I am considering going to Linux for my next computer.

I consider myself a mostly casual user (as opposed to being a power user). I have studied C++ and HTML, but I do not program (haven’t for years). So do I really want to get into the command prompt world? I am not afraid of learning; that is not my concern. Nor am I afraid of not being able to run TurboTax on Linux (heck, I will just use my dad’s iMac since he is the most basic type of user and Mac is a godsend for him — always will be).

But will I have a lasting and satisfying experience with it? I guess that is my core question.

I use my iMac to:

  • Browse the Internet (Safari is a very comfortable browser, but Firefox feels more secure).
  • Watch YouTube videos (duh).
  • Watch Netflix and Hulu.
  • Listen to music (although I am starting to dislike iTunes because of not being able to truly own my music). Nowadays if I want some music, I just buy the CD and import the songs onto iTunes without losing the complete ownership I enjoy.
  • Organize my family pictures (iPhoto is a cool app and I really love it). Is there a decent alternative in the Linux world?
  • Sometimes compose a document (using either MS Word for Mac or Pages; both are fine for me). Does LibreOffice let you save files as Word Docs?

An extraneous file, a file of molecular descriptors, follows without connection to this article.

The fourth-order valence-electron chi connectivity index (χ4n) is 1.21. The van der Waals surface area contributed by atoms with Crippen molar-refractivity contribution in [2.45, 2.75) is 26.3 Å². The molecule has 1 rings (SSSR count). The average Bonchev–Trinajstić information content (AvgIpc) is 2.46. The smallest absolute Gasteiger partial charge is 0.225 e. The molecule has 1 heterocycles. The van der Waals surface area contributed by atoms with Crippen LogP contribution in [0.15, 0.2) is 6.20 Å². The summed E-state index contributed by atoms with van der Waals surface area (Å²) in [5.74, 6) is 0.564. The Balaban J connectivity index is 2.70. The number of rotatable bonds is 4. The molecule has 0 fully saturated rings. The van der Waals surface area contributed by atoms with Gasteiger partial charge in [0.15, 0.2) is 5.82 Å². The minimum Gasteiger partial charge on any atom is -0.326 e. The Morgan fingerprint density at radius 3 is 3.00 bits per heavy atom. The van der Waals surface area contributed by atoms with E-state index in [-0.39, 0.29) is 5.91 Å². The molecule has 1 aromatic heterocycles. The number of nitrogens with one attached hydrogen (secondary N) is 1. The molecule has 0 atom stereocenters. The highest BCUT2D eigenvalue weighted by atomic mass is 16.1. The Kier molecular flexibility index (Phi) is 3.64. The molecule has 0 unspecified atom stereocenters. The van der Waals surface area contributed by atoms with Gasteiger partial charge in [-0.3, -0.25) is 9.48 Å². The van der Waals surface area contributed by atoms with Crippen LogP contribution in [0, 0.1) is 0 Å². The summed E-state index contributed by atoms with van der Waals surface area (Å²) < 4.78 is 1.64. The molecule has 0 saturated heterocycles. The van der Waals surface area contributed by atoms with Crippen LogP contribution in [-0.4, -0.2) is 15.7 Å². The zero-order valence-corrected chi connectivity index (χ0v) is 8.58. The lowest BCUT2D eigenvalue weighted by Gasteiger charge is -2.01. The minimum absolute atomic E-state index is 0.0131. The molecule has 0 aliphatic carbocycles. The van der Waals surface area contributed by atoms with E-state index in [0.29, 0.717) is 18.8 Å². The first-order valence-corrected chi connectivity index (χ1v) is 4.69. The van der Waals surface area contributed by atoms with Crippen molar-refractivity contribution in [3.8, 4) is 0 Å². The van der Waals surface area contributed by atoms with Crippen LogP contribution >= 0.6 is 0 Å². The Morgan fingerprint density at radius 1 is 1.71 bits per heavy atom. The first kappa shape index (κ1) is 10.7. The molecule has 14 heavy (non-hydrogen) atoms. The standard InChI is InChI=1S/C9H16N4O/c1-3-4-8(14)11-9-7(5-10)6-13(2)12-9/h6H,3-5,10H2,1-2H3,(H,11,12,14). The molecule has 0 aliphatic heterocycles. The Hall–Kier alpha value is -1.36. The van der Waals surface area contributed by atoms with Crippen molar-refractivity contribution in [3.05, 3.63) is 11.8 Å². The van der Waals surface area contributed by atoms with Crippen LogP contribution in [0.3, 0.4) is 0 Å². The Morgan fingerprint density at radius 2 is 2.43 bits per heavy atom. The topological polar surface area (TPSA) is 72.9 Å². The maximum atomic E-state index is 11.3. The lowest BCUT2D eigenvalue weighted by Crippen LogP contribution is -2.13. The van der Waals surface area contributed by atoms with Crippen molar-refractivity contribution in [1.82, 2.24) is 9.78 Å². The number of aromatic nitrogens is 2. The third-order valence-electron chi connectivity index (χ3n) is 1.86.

• Play games on Steam. (Although lately I have had Half Life 2 crash on me every time on my Mac — it really gets on my nerves!)
  • Do a little video editing with my home movies (using iMovie) to make .MOV or .MP4 files, which I may later sync with my iPods.

That’s about it… I don’t burn CDs. I don’t need a specific program or app that handcuffs me to Windows or OS X. And I am not emotionally obsessed with either system.

However, if I switch to Linux and lose a usable and sync-able app like iCal, I would be very disappointed and would regret the switch over. But if there are good alternatives in Linux, that would be awesome!

How many of my normal activities should I expect to disappear if I switch to Linux Mint or possibly another distro?